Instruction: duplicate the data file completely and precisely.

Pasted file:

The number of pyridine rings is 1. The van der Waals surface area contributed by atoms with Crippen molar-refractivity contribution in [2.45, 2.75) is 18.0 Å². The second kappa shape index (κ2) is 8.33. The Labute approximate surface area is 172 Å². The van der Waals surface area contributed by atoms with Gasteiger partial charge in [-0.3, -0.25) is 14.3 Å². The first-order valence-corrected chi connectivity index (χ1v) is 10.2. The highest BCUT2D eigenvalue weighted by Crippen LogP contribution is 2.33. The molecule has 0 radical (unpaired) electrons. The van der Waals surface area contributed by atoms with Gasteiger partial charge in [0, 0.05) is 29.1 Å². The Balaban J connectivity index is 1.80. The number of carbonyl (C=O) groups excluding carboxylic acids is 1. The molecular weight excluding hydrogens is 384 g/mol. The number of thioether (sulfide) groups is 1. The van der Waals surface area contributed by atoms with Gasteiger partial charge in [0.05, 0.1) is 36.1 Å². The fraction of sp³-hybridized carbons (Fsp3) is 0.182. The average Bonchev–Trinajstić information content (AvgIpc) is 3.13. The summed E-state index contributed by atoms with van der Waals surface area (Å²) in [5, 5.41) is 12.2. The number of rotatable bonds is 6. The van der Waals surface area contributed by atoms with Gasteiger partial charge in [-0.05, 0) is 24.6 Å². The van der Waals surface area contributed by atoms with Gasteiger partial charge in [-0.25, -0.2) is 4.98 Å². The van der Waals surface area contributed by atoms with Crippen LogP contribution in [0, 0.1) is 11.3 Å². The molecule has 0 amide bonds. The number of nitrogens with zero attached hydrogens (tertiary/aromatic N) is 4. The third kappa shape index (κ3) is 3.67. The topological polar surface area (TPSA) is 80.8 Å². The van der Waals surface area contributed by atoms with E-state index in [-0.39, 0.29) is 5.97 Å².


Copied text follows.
The number of pyridine rings is 1. The van der Waals surface area contributed by atoms with Crippen molar-refractivity contribution in [2.45, 2.75) is 18.0 Å². The second kappa shape index (κ2) is 8.33. The Labute approximate surface area is 172 Å². The van der Waals surface area contributed by atoms with Gasteiger partial charge in [-0.3, -0.25) is 14.3 Å². The first-order valence-corrected chi connectivity index (χ1v) is 10.2. The highest BCUT2D eigenvalue weighted by Crippen LogP contribution is 2.33. The molecule has 0 radical (unpaired) electrons. The van der Waals surface area contributed by atoms with Gasteiger partial charge in [0, 0.05) is 29.1 Å². The Balaban J connectivity index is 1.80. The number of carbonyl (C=O) groups excluding carboxylic acids is 1. The molecular weight excluding hydrogens is 384 g/mol. The number of thioether (sulfide) groups is 1. The van der Waals surface area contributed by atoms with Gasteiger partial charge in [0.05, 0.1) is 36.1 Å². The fraction of sp³-hybridized carbons (Fsp3) is 0.182. The average Bonchev–Trinajstić information content (AvgIpc) is 3.13. The summed E-state index contributed by atoms with van der Waals surface area (Å²) in [5, 5.41) is 12.2. The number of rotatable bonds is 6. The van der Waals surface area contributed by atoms with Gasteiger partial charge in [-0.05, 0) is 24.6 Å². The van der Waals surface area contributed by atoms with Gasteiger partial charge in [-0.25, -0.2) is 4.98 Å². The van der Waals surface area contributed by atoms with Crippen LogP contribution in [0, 0.1) is 11.3 Å². The molecule has 0 amide bonds. The number of nitrogens with zero attached hydrogens (tertiary/aromatic N) is 4. The third kappa shape index (κ3) is 3.67. The topological polar surface area (TPSA) is 80.8 Å². The van der Waals surface area contributed by atoms with E-state index in [-0.39, 0.29) is 5.97 Å².